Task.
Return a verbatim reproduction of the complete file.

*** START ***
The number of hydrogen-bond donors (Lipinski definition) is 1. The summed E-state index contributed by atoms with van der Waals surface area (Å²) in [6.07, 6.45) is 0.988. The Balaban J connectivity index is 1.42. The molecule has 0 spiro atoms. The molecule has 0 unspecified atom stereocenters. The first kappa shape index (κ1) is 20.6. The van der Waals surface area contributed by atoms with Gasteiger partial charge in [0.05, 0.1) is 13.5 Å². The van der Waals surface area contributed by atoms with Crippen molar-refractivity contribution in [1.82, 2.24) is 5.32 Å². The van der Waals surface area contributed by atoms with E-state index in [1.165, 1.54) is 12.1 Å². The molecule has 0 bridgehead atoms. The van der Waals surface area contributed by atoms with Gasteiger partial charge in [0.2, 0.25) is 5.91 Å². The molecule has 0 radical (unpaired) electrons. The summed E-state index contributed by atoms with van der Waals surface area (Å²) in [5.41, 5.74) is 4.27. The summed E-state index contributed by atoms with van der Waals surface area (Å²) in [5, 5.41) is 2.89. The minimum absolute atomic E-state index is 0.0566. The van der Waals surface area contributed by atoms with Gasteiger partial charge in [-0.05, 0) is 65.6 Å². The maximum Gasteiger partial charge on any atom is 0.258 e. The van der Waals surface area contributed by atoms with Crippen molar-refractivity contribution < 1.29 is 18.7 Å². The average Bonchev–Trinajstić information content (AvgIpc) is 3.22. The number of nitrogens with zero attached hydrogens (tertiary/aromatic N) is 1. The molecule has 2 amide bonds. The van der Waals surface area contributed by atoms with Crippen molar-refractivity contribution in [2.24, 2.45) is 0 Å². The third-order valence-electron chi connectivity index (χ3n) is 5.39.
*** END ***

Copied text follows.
The number of hydrogen-bond donors (Lipinski definition) is 1. The summed E-state index contributed by atoms with van der Waals surface area (Å²) in [6.07, 6.45) is 0.988. The Balaban J connectivity index is 1.42. The molecule has 0 spiro atoms. The molecule has 0 unspecified atom stereocenters. The first kappa shape index (κ1) is 20.6. The van der Waals surface area contributed by atoms with Gasteiger partial charge in [0.05, 0.1) is 13.5 Å². The van der Waals surface area contributed by atoms with Crippen molar-refractivity contribution in [1.82, 2.24) is 5.32 Å². The van der Waals surface area contributed by atoms with E-state index in [1.165, 1.54) is 12.1 Å². The molecule has 0 bridgehead atoms. The van der Waals surface area contributed by atoms with Gasteiger partial charge in [0.2, 0.25) is 5.91 Å². The molecule has 0 radical (unpaired) electrons. The summed E-state index contributed by atoms with van der Waals surface area (Å²) in [5.41, 5.74) is 4.27. The summed E-state index contributed by atoms with van der Waals surface area (Å²) in [5, 5.41) is 2.89. The minimum absolute atomic E-state index is 0.0566. The van der Waals surface area contributed by atoms with Gasteiger partial charge in [-0.05, 0) is 65.6 Å². The maximum Gasteiger partial charge on any atom is 0.258 e. The van der Waals surface area contributed by atoms with Crippen molar-refractivity contribution < 1.29 is 18.7 Å². The average Bonchev–Trinajstić information content (AvgIpc) is 3.22. The number of nitrogens with zero attached hydrogens (tertiary/aromatic N) is 1. The molecule has 2 amide bonds. The van der Waals surface area contributed by atoms with Crippen molar-refractivity contribution in [2.24, 2.45) is 0 Å². The third-order valence-electron chi connectivity index (χ3n) is 5.39.